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I've wanted to open a store for a long time. Living in Boston made that almost impossible and sort of unnecessary with the Lucy Parsons Center doing a good job of being a meeting place and infoshop. Baltimore also had a good infoshop that no one really went to. They've now become a place called Red Emma's, which is an infoshop with a cafe, so hopefully they'll be around for awhile.

As for doing distro of books, that's been going on since December 1996. I worked at a comic book store north of Boston, and had been working there for many years and found that we had a useless section of merchandise and asked the owner of the store if I could sell books there. He was okay with it and that's what started what was then called To Whom It May Concern Project. I had a section of shelves at that store until July 2000 when I quit that job and decided to move to Baltimore a few months later.

DO YOU HAVE ANY PRIOR EXPERIENCE WITH WORKING AT A RADICAL BOOKSTORE?

Yes. I volunteered at the Lucy Parsons Center. I did a year of shifts and other work and then helped out with other small things when I left Boston. I never got involved with Black Planet in Baltimore.

WHAT POLITICAL GROUPS HAVE YOU WORKED WITH?COLLECTIVES,ETC?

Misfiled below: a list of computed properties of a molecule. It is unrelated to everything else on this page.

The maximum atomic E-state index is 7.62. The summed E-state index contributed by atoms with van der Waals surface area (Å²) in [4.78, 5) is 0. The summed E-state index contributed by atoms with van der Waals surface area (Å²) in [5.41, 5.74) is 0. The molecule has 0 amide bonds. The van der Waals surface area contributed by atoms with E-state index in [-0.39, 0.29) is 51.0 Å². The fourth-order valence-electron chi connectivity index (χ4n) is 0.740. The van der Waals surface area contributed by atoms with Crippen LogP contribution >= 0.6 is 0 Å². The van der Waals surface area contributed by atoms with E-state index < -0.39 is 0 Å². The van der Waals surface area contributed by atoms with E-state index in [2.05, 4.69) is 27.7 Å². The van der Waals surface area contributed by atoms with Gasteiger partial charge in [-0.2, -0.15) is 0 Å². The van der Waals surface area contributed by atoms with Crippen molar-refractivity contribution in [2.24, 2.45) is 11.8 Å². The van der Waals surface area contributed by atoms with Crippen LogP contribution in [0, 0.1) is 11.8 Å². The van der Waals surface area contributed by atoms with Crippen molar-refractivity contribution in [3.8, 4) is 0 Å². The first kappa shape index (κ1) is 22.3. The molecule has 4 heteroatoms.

Eh, political groups. I went to the first NEFAC(NorthEast Federation of Anarcho-Communists) meeting. Wasn't for me. I have nothing with organization and groups and such, but they had too much structure for me. Great people though, and I think they're right on except for the bureaucracy, and our "politics" diverge on some issues not worth getting into here. In Baltimore I was part of a collective called Agitate! We didn't do much other than Agitate other politicos, sell books and records, print a few pamphlets, have discussions with each other, and get hassled by nazi-skins. I do a little bit of work for AK Press. Scanning mostly and I'm putting together a re-print of Alexander Berkman's The Blast right now. Other than that it's all been little more autonomous projects with friends and just helping out different organizations with little things.

WHAT TYPES OF EVENTS HAVE OCCURRED THIS FAR AND WHAT KIND OF PLANS ARE THERE FOR FUTURE EVENTS?